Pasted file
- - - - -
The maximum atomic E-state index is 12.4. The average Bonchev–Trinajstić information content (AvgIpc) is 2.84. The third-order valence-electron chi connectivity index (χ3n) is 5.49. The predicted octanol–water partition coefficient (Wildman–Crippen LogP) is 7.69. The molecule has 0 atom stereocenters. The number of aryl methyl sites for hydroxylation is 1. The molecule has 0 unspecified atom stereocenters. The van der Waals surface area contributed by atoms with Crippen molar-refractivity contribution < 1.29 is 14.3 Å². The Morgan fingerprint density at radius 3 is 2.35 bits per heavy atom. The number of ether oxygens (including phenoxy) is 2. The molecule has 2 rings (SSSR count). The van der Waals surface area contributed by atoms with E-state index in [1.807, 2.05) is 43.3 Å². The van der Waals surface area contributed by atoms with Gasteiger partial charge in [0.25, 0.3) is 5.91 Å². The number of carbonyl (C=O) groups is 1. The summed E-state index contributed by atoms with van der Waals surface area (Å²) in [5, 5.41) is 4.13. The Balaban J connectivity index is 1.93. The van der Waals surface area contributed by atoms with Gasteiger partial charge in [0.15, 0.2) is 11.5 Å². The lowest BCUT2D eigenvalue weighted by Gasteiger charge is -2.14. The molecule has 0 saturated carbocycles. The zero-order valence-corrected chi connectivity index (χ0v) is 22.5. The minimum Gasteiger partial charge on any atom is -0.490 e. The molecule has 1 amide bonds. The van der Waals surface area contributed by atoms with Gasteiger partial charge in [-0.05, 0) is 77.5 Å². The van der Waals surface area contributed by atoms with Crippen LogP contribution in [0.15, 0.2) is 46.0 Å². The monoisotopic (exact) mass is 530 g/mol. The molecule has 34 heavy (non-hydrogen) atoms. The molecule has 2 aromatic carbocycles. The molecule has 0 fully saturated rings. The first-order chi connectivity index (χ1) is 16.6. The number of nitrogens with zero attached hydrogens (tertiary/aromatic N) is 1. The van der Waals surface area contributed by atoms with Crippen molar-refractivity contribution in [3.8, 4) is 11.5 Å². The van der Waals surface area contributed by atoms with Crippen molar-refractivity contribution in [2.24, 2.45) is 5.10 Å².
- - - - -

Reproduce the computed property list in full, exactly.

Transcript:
The maximum atomic E-state index is 12.4. The average Bonchev–Trinajstić information content (AvgIpc) is 2.84. The third-order valence-electron chi connectivity index (χ3n) is 5.49. The predicted octanol–water partition coefficient (Wildman–Crippen LogP) is 7.69. The molecule has 0 atom stereocenters. The number of aryl methyl sites for hydroxylation is 1. The molecule has 0 unspecified atom stereocenters. The van der Waals surface area contributed by atoms with Crippen molar-refractivity contribution < 1.29 is 14.3 Å². The Morgan fingerprint density at radius 3 is 2.35 bits per heavy atom. The number of ether oxygens (including phenoxy) is 2. The molecule has 2 rings (SSSR count). The van der Waals surface area contributed by atoms with E-state index in [1.807, 2.05) is 43.3 Å². The van der Waals surface area contributed by atoms with Gasteiger partial charge in [0.25, 0.3) is 5.91 Å². The number of carbonyl (C=O) groups is 1. The summed E-state index contributed by atoms with van der Waals surface area (Å²) in [5, 5.41) is 4.13. The Balaban J connectivity index is 1.93. The van der Waals surface area contributed by atoms with Gasteiger partial charge in [0.15, 0.2) is 11.5 Å². The lowest BCUT2D eigenvalue weighted by Gasteiger charge is -2.14. The molecule has 0 saturated carbocycles. The zero-order valence-corrected chi connectivity index (χ0v) is 22.5. The minimum Gasteiger partial charge on any atom is -0.490 e. The molecule has 1 amide bonds. The van der Waals surface area contributed by atoms with Gasteiger partial charge in [-0.05, 0) is 77.5 Å². The van der Waals surface area contributed by atoms with Crippen LogP contribution in [0.15, 0.2) is 46.0 Å². The monoisotopic (exact) mass is 530 g/mol. The molecule has 34 heavy (non-hydrogen) atoms. The molecule has 2 aromatic carbocycles. The molecule has 0 fully saturated rings. The first-order chi connectivity index (χ1) is 16.6. The number of nitrogens with zero attached hydrogens (tertiary/aromatic N) is 1. The van der Waals surface area contributed by atoms with Crippen molar-refractivity contribution in [3.8, 4) is 11.5 Å². The van der Waals surface area contributed by atoms with Crippen molar-refractivity contribution in [2.24, 2.45) is 5.10 Å².